Before discussing the topic of this article, I will like to provide readers with some background information on the roles and advocacy goals that the World Trade Organisation (WTO) plans to achieve for global trade movements. According to excerpts taken from Wikipedia.org, the World Trade Organisation (WTO) is an organisation that intends to supervise and liberalise international trade. The organisation officially commenced on January 01, 1995 under the Marrakech Agreement, replacing the General Agreement on Tariffs and Trade (GATT), which commenced in 1948. The organisation deals with regulation of trade among participating countries; it provides a framework for negotiation and formalising trade agreements, and a dispute resolution process aimed at enforcing participant’s adherence to WTO agreements, which are signed by representatives of member governments and ratified by their parliaments. Most of the issues that WTO focuses on derive from previous trade negotiations, especially the Uruguay Round (1986-1994).
The current negotiation talks organised by the WTO are held in the resort town on Bali, Indonesia. According to a December 03, 2013 Bloomberg News Online article, the talks are currently stalled over the lack of agreement among member nations on reducing farm subsidies, with India opposing to the form of current proposals, citing these proposals are expected to pose a risk to its food security. The current talks held in Bali are a continuation of a series of negotiations that were still outstanding from the last round of discussions held in Doha, Qatar back in 2001. Back then, the 2001 Doha round of trade talks was focused on addressing the needs of developing countries, but there was a lack of a consensus agreement over farm subsidies among the 159 members. As a result, the goals that were set out originally from those talks remained unresolved, namely due to the conflict between free trade on industrial goods and services, but retention of protectionism on farm subsidies to domestic agricultural sector (requested by the developed countries), and the substantiation of the international liberalisation of fair trade on agricultural products (requested by developing countries) which continue to remain the major obstacles.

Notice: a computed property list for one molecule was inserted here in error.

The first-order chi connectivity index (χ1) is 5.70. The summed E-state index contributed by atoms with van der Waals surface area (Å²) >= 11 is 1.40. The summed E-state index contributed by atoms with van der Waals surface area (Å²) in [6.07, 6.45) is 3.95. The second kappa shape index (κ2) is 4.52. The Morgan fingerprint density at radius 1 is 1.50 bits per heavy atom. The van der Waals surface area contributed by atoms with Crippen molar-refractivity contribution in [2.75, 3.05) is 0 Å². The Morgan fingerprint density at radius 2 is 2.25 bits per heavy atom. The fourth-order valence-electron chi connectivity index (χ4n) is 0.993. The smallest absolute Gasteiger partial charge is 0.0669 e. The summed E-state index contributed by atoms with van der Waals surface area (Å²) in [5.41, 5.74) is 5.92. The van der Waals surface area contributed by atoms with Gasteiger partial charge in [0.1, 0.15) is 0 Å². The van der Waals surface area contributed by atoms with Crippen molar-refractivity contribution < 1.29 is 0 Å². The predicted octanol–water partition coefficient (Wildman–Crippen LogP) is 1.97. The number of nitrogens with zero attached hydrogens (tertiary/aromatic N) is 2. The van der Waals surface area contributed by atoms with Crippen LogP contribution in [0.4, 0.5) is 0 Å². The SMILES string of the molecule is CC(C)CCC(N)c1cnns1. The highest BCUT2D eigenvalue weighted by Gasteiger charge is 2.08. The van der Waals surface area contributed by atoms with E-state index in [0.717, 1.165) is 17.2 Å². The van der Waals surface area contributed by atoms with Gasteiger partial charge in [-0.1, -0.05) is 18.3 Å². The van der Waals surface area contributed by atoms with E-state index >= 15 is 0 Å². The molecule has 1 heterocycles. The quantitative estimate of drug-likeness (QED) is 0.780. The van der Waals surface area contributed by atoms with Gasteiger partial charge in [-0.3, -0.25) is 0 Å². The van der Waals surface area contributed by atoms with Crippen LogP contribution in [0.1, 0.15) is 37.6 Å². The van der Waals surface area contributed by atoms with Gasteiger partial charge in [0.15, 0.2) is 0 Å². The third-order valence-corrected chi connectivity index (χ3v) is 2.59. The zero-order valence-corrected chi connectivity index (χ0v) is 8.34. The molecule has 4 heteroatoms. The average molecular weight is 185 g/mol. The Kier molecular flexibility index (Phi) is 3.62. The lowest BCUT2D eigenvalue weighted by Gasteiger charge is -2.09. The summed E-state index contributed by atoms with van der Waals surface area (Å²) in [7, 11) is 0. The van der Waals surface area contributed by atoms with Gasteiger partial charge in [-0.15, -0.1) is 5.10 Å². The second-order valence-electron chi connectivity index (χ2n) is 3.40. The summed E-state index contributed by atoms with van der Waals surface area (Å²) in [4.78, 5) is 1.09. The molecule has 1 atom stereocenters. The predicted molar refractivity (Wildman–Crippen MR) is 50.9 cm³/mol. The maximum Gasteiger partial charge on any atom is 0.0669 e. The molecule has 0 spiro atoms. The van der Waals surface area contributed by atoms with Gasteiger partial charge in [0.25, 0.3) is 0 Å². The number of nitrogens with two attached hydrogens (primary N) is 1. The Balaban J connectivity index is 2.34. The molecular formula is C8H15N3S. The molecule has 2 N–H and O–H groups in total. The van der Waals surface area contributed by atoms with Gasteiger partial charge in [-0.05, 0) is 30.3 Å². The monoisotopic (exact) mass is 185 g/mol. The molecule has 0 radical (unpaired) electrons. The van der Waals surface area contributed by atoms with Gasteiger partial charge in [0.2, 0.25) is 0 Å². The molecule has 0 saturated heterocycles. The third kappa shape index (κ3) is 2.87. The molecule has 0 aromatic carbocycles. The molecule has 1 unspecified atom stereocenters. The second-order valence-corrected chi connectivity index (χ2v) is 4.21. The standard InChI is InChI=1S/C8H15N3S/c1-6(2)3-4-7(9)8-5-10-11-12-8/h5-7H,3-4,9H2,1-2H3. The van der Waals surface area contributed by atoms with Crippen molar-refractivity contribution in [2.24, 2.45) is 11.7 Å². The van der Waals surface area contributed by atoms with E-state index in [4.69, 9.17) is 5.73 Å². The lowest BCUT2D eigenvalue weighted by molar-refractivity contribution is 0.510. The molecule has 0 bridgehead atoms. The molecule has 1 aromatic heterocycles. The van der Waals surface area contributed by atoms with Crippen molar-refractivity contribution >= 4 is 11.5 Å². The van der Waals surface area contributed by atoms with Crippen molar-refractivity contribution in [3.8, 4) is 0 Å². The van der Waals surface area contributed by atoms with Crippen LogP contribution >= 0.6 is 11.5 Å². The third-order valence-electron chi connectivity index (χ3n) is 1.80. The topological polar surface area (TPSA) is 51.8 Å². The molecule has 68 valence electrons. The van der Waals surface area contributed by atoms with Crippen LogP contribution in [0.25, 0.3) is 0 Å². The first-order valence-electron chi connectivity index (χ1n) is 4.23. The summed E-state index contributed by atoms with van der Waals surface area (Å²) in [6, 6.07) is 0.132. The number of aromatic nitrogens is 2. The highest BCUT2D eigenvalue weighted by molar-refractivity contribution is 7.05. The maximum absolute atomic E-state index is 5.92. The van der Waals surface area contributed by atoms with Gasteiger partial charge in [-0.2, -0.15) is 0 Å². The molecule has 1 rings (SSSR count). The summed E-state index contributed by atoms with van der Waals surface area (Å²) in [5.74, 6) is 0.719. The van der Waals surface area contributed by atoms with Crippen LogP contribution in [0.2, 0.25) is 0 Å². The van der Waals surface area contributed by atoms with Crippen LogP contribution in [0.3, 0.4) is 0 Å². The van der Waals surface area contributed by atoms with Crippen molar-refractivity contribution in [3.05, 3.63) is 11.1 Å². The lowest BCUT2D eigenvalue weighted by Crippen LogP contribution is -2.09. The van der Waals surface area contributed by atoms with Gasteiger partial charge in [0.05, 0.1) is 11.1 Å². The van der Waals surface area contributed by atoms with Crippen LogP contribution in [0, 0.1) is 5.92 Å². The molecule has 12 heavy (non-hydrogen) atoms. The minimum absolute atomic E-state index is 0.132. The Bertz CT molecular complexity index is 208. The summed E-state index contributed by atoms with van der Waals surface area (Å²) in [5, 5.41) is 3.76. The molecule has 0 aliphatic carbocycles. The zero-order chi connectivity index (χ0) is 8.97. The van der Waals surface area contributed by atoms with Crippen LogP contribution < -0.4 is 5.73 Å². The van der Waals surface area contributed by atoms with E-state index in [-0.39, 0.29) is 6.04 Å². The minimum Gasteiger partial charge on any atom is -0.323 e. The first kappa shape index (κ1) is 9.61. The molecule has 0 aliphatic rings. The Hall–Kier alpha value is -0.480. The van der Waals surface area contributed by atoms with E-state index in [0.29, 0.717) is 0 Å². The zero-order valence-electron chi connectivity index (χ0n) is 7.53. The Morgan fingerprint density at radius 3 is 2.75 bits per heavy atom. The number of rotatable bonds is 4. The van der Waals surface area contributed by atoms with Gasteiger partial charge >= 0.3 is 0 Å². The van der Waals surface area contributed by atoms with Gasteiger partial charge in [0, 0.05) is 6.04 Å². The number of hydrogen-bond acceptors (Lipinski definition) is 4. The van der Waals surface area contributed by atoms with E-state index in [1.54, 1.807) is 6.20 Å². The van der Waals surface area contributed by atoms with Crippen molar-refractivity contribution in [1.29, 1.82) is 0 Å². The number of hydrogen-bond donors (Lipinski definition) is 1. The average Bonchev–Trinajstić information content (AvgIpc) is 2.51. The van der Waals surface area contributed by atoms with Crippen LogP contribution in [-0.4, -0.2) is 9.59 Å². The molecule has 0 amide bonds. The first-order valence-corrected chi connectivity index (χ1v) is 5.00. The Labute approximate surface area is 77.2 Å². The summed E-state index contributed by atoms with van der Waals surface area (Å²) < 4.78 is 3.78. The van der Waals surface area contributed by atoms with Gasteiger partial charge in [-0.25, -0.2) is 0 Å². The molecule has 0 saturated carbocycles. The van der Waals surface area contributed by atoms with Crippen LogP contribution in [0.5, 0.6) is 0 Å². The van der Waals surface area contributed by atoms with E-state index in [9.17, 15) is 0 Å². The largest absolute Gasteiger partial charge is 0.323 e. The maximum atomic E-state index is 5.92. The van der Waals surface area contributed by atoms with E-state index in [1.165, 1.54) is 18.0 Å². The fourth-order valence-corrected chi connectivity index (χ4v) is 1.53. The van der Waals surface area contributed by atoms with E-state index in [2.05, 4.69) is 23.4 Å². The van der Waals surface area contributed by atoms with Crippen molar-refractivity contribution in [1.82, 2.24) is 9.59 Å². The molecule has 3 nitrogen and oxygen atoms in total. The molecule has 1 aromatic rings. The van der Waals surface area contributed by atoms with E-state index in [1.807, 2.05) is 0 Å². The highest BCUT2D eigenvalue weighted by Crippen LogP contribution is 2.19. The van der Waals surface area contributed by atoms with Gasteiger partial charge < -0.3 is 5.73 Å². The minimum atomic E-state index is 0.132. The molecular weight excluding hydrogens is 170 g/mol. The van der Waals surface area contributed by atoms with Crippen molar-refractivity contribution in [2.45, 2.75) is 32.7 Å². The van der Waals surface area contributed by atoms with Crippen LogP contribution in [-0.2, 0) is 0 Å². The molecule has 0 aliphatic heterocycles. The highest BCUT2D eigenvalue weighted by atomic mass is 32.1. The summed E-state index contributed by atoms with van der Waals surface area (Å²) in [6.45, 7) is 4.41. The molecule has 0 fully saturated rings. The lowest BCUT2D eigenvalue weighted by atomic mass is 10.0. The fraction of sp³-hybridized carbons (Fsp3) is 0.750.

The current round of WTO trade talks in Bali (December 03 – 06, 2013) came at a time when global economic slowdown for 2014 is expected, given the lack of robust economic growth outlooks seen in certain countries, including India, and Indonesia. These two countries continue to be mired by high current account deficits, and political uncertainties as general elections in both Indonesia, and India are due in April and May 2014 respectively. The Euro zone continues to face high unemployment numbers along with the expected recessionary growth outlook, and China is expected to see its gross domestic output (GDP) growth to shrink to 7.0 percent in 2014 from an expected 2013 growth of 7.5 percent based on the official government forecasts. These economic uncertainties have resulted in developing countries resorting to trade protection moves in a bid to forestall the potential harm it might inflict on domestic industries if certain sectors of the economies, namely the agriculture and industrial production sides of the economies are being gradually open up to face the global competition posed by other players.
According to one of the video segments broadcasted in the December 05, 2013 Bloomberg Television news edition during early Asian trading hours, it mentioned that barring any differences, and potential failures, the WTO talks currently underway in Bali has the potential of increasing global trade volume by over USD 1.0 trillion if all sides agree to abide by one common goal of removing trade barriers over the movements of goods and services, and the settlement of all outstanding issues left from the last round of talks in Doha, Qatar in 2001. India is opposing the current plan to reduce, or possible removal of the food subsidies programme, which the government continues to push through into several parts of the rural regions in the country. India’s Commerce Minister, Mr. Anand Sharma made some comments in Bali on December 02, 2013 saying that, “The group’s rules for determining farm subsidies are outdated, and subsidising the agriculture industry in developed countries is not even a subject of discussion. India will not compromise on its food security at the talks.” The tone expressed by India’s Commerce Minister during one of the event segments, was harsh, and defiant, and it could be seen as not a good sign should the latest round of WTO negotiation talks ended without coming into a consensus agreement.
Although the latest comments made by India’s Commerce Minister were seen as relatively hostile, it is unlikely to bring a complete halt towards the overall efforts advocated by WTO in promoting free trade and movement of goods and services, ease restrictions on trade, bring down on tariff and non-tariff barriers, among others. The Indonesian host, Trade Minister Gita Wirijawan has expressed some optimism that differences among nations over the major sticking issues including food subsidies could be resolved soon. However, given the spate of events, including remarks made by India’s Commerce Minister over the issue of food subsidies and food security, the Indonesian host government is showing some determination in achieving some successes that will bring about a harmonised system of free trade movements of good and services. The odds of a failure in the latest round of WTO trade talks are high. Given the fluid nature of the various opposing camps, and interest groups, it is still too early to tell whether there will be a breakthrough during the talks in resolving all, if not, most of the outstanding issues that could pose a threat to the future of global free trade.